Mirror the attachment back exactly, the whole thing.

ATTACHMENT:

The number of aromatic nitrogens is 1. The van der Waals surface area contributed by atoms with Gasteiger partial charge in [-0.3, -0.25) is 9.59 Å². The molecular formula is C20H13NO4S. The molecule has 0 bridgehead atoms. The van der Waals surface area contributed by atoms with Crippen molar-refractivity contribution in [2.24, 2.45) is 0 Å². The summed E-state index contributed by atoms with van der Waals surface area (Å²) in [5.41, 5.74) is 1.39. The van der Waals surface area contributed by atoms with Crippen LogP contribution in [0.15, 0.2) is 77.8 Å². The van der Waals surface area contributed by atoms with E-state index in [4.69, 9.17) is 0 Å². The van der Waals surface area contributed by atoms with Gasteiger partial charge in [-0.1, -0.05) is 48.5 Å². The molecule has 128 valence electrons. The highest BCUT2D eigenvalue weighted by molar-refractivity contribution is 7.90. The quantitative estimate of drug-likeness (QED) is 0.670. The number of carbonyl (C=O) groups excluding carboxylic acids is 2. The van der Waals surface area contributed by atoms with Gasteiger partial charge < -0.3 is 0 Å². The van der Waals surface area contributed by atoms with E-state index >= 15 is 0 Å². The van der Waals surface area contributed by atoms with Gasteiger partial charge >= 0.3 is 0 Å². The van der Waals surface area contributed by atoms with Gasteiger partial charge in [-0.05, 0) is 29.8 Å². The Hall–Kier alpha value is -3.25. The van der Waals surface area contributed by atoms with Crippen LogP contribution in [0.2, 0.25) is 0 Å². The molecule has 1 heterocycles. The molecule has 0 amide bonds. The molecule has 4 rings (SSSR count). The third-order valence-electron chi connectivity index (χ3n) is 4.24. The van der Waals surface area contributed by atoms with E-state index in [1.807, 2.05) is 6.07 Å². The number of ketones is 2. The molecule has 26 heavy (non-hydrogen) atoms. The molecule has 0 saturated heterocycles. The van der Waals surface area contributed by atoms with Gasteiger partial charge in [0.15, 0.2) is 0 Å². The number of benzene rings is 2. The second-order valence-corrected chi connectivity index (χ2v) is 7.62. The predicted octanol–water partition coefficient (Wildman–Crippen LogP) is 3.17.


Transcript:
The number of aromatic nitrogens is 1. The van der Waals surface area contributed by atoms with Gasteiger partial charge in [-0.3, -0.25) is 9.59 Å². The molecular formula is C20H13NO4S. The molecule has 0 bridgehead atoms. The van der Waals surface area contributed by atoms with Crippen molar-refractivity contribution in [2.24, 2.45) is 0 Å². The summed E-state index contributed by atoms with van der Waals surface area (Å²) in [5.41, 5.74) is 1.39. The van der Waals surface area contributed by atoms with Crippen LogP contribution in [0.15, 0.2) is 77.8 Å². The van der Waals surface area contributed by atoms with E-state index in [4.69, 9.17) is 0 Å². The van der Waals surface area contributed by atoms with Gasteiger partial charge in [-0.1, -0.05) is 48.5 Å². The molecule has 128 valence electrons. The highest BCUT2D eigenvalue weighted by molar-refractivity contribution is 7.90. The quantitative estimate of drug-likeness (QED) is 0.670. The number of carbonyl (C=O) groups excluding carboxylic acids is 2. The van der Waals surface area contributed by atoms with Gasteiger partial charge < -0.3 is 0 Å². The van der Waals surface area contributed by atoms with E-state index >= 15 is 0 Å². The van der Waals surface area contributed by atoms with Gasteiger partial charge >= 0.3 is 0 Å². The van der Waals surface area contributed by atoms with Gasteiger partial charge in [-0.05, 0) is 29.8 Å². The Hall–Kier alpha value is -3.25. The van der Waals surface area contributed by atoms with Crippen LogP contribution in [0.2, 0.25) is 0 Å². The molecule has 1 heterocycles. The molecule has 0 amide bonds. The molecule has 4 rings (SSSR count). The third-order valence-electron chi connectivity index (χ3n) is 4.24. The van der Waals surface area contributed by atoms with E-state index in [1.807, 2.05) is 6.07 Å². The number of ketones is 2. The molecule has 26 heavy (non-hydrogen) atoms. The molecule has 0 saturated heterocycles. The van der Waals surface area contributed by atoms with Gasteiger partial charge in [0.15, 0.2) is 0 Å². The number of benzene rings is 2. The second-order valence-corrected chi connectivity index (χ2v) is 7.62. The predicted octanol–water partition coefficient (Wildman–Crippen LogP) is 3.17.